Planner, Corps of Engineers
chief of the Environmental Resources Branch of the U.S. Army Corps of
Engineers in Fort Worth, Marty Hathorn combines his love of the environment
with a career he believes in.
Hathorn, who earned his master's degree
in interdisciplinary studies from UNT in 1987, oversees environmental
planning for water resources projects. Two proposed projects are designed
to prevent flood damage by removing manmade structures in the flood plains
along Salt Creek in Graham and near Johnson Creek in Arlington
eliminating damage and allowing water to flow more efficiently. The plans
then call for restoration of natural vegetation adjacent to the creeks.
"We will replant enough natural vegetation
to get a good start and, with conservation and management efforts, the
natural systems will begin taking care of themselves," Hathorn says. "Recreation
features such as trails and open space are also incorporated into these
In addition, Hathorn's staff is working
to re-establish wooded streamside areas and other wetlands in 29 counties
in the Mid-Brazos Basin to improve water quality and quantity. Because
dairies, feedlots and other agricultural enterprises are prominent in
this area, nitrogen and phosphorous are washed into rivers and lakes.
Hathorn says the wetland areas will serve as natural filters, keeping
those nutrients from contaminating the water supply. This project, still
in an early planning stage, will be one of the first of its kind implemented
on such a large scale, he adds.
Several years ago, Hathorn helped plan
the Greenbelt Corridor, a multi-use nature area between Lake Ray Roberts
and Lake Lewisville. The joint project between the Corps of Engineers
and the cities of Dallas and Denton now allows residents to enjoy equestrian
trails, canoeing, hiking and other outdoor activities along 14 miles of
the Elm Fork of the Trinity River. Hathorn has also worked with UNT graduate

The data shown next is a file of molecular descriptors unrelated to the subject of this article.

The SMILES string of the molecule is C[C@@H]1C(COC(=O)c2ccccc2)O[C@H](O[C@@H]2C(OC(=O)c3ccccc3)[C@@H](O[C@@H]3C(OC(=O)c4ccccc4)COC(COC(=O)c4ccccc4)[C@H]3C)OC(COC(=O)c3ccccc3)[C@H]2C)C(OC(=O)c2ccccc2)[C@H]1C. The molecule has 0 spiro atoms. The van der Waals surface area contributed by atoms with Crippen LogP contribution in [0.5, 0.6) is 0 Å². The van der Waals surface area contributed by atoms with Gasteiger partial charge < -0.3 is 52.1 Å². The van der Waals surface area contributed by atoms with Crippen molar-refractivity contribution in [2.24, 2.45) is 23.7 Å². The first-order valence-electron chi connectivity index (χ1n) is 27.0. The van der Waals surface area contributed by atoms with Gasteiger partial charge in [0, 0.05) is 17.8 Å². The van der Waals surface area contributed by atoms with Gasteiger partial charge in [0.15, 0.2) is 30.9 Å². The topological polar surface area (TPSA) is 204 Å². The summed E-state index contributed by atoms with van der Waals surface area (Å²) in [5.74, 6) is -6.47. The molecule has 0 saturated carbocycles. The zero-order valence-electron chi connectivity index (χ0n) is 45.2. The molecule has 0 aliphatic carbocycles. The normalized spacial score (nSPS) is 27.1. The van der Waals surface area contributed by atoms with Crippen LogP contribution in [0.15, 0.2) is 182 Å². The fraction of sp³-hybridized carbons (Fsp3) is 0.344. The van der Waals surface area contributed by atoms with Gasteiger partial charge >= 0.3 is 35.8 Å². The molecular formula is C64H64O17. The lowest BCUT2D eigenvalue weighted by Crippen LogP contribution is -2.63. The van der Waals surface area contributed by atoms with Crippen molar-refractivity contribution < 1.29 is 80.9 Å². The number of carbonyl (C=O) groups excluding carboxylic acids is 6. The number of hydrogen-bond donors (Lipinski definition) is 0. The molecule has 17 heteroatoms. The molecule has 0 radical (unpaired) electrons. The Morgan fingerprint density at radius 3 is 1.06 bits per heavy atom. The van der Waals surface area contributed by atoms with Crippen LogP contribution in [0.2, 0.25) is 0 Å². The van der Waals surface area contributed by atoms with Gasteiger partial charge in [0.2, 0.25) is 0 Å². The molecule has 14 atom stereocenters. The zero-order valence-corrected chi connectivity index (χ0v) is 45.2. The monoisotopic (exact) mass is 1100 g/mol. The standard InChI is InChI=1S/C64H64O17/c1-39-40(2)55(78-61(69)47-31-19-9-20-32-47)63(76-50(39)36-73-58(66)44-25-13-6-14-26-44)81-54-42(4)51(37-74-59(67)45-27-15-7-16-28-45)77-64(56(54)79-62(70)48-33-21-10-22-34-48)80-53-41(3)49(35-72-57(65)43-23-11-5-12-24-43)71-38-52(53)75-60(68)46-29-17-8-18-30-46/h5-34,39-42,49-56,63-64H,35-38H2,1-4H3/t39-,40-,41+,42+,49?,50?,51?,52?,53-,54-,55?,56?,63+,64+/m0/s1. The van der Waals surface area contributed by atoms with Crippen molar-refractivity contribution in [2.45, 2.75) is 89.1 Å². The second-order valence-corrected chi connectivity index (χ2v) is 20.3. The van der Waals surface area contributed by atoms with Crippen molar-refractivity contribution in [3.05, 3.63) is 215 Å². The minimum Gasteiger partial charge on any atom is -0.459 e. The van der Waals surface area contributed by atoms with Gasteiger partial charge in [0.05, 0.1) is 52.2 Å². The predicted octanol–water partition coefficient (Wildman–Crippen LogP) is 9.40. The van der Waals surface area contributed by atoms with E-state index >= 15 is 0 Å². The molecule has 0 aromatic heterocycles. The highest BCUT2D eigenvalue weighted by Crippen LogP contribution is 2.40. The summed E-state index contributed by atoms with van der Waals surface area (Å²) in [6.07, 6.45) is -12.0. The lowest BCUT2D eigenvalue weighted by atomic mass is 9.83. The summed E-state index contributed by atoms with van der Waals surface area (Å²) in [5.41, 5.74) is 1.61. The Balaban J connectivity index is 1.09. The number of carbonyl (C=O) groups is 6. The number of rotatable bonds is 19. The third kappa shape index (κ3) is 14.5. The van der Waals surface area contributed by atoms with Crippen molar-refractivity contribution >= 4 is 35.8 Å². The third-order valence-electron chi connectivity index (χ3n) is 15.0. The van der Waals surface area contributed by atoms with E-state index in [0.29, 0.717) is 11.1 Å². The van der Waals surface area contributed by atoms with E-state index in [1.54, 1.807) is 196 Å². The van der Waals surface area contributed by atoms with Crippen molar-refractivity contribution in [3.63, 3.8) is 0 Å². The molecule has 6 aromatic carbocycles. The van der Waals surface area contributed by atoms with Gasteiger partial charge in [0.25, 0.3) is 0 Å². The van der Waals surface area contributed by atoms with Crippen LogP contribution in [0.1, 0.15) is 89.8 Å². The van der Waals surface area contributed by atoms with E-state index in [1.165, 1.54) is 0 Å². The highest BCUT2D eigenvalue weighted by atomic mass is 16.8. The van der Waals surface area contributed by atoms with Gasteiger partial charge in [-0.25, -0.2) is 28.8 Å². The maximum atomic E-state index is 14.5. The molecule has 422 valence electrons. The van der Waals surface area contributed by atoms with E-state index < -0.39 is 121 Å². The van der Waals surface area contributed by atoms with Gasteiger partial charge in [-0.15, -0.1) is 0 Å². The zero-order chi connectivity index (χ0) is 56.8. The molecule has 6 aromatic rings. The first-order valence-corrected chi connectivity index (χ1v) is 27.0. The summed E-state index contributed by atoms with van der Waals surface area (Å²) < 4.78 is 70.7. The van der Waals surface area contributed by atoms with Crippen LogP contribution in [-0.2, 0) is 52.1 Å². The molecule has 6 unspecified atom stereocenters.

students to develop wetlands areas at Lake Ray Roberts.
Hathorn received the 1999 Planning Excellence
Award from the U.S. Army Corps of Engineers for his leadership in emphasizing
non-structural flood damage reduction and environmental restoration projects.
"I love what I do," he says. "My undergraduate
degree is in fisheries, but going to UNT for my master's helped firm up
environmental concepts and applications."
National Cancer Institute
Chong became interested in cancer research while earning her doctoral
degree at UNT in 1999. Now, she is a postdoctoral research fellow at the
National Cancer Institute in Bethesda, Md.
Although chemistry has fascinated Chong
since her high school years, her UNT research on macrocyclic compounds
her interest in cancer research. In her eight months at the National Cancer
Institute, Chong has been working with the synthesis of chelating agents.
The agents bind with metals and then are linked to antibodies to transport
radiation to tumors.
After receiving her bachelor's and master's
degrees in her hometown of Seoul, South Korea, Chong decided to travel
to the United States to earn her doctorate. She says UNT's chemistry department
helped prepare her for her cancer research.
"I am especially thankful for Professor
Marchand, an excellent adviser who gave never-ending encouragement and
assistance," Chong says. Regents Professor Alan Marchand built a special
bond with Chong, and the two still keep in contact.
In the future, Chong would like to return
to South Korea to teach and continue her research.
and assistant professor, University of Texas-Pan American
Eyambe has traveled the world doing research. Now he helps others do the
In June, the 1991 UNT doctoral graduate
established the Office of Biomedical Research at the University of Texas-Pan
American in Edinburg.
"I wanted to provide faculty with different
types of research opportunities and to help them write proposals for grants,"
says Eyambe, who developed his expertise in grant administration during
a residency at the National Institutes of Health.
His own public health research began at
UNT where he studied earthworms' immune systems to detect pollutant levels
research he continues today.
After teaching at Texas Tech University
Health Sciences Center in Lubbock, Eyambe traveled as a Fulbright Fellow
to Africa where he taught students how to create blood banks free of HIV
and other contaminants. He also taught at a Saudi Arabian university.
He returned to the United States three
years ago to join UTPA. He teaches immunology and microbiology, and he
continues to add new research projects. The Diabetes Registry, a monitoring
group, has found a high number of diabetics in the Rio Grande Valley,
and Eyambe is studying the correlation.